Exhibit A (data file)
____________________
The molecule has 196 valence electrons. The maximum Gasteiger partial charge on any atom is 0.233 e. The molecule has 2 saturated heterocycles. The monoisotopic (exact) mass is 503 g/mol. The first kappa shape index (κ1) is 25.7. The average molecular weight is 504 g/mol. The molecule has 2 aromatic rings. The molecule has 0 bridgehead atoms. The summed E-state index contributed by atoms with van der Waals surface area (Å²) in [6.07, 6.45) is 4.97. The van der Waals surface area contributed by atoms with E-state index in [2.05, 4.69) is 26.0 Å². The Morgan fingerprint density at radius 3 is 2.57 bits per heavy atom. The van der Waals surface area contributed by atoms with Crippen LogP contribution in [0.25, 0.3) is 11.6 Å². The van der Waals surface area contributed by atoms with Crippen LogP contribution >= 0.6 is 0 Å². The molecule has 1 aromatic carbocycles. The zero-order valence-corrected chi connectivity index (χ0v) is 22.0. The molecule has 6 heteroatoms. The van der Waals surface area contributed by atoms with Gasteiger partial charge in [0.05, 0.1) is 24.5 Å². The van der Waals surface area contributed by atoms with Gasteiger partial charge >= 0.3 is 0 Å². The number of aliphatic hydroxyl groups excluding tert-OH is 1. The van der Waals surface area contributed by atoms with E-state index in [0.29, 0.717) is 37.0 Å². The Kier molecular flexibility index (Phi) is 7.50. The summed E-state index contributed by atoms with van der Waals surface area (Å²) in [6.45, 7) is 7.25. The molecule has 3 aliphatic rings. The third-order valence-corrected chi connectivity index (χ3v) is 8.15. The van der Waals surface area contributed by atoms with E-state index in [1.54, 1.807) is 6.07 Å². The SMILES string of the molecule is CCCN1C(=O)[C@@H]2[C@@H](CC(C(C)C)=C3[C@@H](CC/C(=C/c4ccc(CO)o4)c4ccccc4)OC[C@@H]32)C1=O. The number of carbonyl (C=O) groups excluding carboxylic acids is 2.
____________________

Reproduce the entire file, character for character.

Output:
The molecule has 196 valence electrons. The maximum Gasteiger partial charge on any atom is 0.233 e. The molecule has 2 saturated heterocycles. The monoisotopic (exact) mass is 503 g/mol. The first kappa shape index (κ1) is 25.7. The average molecular weight is 504 g/mol. The molecule has 2 aromatic rings. The molecule has 0 bridgehead atoms. The summed E-state index contributed by atoms with van der Waals surface area (Å²) in [6.07, 6.45) is 4.97. The van der Waals surface area contributed by atoms with E-state index in [2.05, 4.69) is 26.0 Å². The Morgan fingerprint density at radius 3 is 2.57 bits per heavy atom. The van der Waals surface area contributed by atoms with Crippen LogP contribution in [0.25, 0.3) is 11.6 Å². The van der Waals surface area contributed by atoms with Crippen LogP contribution >= 0.6 is 0 Å². The molecule has 1 aromatic carbocycles. The zero-order valence-corrected chi connectivity index (χ0v) is 22.0. The molecule has 6 heteroatoms. The van der Waals surface area contributed by atoms with Gasteiger partial charge in [0.05, 0.1) is 24.5 Å². The van der Waals surface area contributed by atoms with Gasteiger partial charge >= 0.3 is 0 Å². The number of aliphatic hydroxyl groups excluding tert-OH is 1. The van der Waals surface area contributed by atoms with E-state index in [0.29, 0.717) is 37.0 Å². The Kier molecular flexibility index (Phi) is 7.50. The summed E-state index contributed by atoms with van der Waals surface area (Å²) in [6.45, 7) is 7.25. The molecule has 3 aliphatic rings. The third-order valence-corrected chi connectivity index (χ3v) is 8.15. The van der Waals surface area contributed by atoms with E-state index in [1.54, 1.807) is 6.07 Å². The SMILES string of the molecule is CCCN1C(=O)[C@@H]2[C@@H](CC(C(C)C)=C3[C@@H](CC/C(=C/c4ccc(CO)o4)c4ccccc4)OC[C@@H]32)C1=O. The number of carbonyl (C=O) groups excluding carboxylic acids is 2.